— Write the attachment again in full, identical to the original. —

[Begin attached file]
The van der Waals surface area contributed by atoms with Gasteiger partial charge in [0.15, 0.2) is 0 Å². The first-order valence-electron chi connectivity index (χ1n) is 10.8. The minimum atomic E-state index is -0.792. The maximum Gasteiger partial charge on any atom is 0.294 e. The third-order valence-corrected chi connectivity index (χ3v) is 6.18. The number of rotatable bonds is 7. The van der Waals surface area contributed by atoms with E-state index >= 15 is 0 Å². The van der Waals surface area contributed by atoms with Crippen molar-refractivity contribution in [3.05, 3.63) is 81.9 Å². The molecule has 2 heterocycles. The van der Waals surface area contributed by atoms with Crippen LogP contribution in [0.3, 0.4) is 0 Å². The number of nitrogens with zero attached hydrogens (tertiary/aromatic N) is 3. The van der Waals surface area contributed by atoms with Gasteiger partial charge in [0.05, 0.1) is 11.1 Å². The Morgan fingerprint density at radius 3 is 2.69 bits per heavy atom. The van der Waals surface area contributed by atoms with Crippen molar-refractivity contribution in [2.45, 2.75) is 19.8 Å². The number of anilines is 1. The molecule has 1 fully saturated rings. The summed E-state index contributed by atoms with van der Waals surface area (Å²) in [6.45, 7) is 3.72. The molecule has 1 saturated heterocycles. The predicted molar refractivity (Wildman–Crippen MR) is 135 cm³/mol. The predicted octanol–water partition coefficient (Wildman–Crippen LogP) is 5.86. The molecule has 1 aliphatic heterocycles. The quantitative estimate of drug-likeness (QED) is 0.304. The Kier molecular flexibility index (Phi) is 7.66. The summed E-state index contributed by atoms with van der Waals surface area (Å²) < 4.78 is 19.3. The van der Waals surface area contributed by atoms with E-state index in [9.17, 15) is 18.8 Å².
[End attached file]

The van der Waals surface area contributed by atoms with Gasteiger partial charge in [0.15, 0.2) is 0 Å². The first-order valence-electron chi connectivity index (χ1n) is 10.8. The minimum atomic E-state index is -0.792. The maximum Gasteiger partial charge on any atom is 0.294 e. The third-order valence-corrected chi connectivity index (χ3v) is 6.18. The number of rotatable bonds is 7. The van der Waals surface area contributed by atoms with E-state index >= 15 is 0 Å². The van der Waals surface area contributed by atoms with Crippen molar-refractivity contribution in [3.05, 3.63) is 81.9 Å². The molecule has 2 heterocycles. The van der Waals surface area contributed by atoms with Crippen LogP contribution in [0.3, 0.4) is 0 Å². The number of nitrogens with zero attached hydrogens (tertiary/aromatic N) is 3. The van der Waals surface area contributed by atoms with Gasteiger partial charge in [0.05, 0.1) is 11.1 Å². The Morgan fingerprint density at radius 3 is 2.69 bits per heavy atom. The van der Waals surface area contributed by atoms with Crippen molar-refractivity contribution in [2.45, 2.75) is 19.8 Å². The number of anilines is 1. The molecule has 1 fully saturated rings. The summed E-state index contributed by atoms with van der Waals surface area (Å²) in [6.45, 7) is 3.72. The molecule has 1 saturated heterocycles. The predicted molar refractivity (Wildman–Crippen MR) is 135 cm³/mol. The predicted octanol–water partition coefficient (Wildman–Crippen LogP) is 5.86. The molecule has 1 aliphatic heterocycles. The quantitative estimate of drug-likeness (QED) is 0.304. The Kier molecular flexibility index (Phi) is 7.66. The summed E-state index contributed by atoms with van der Waals surface area (Å²) < 4.78 is 19.3. The van der Waals surface area contributed by atoms with E-state index in [9.17, 15) is 18.8 Å².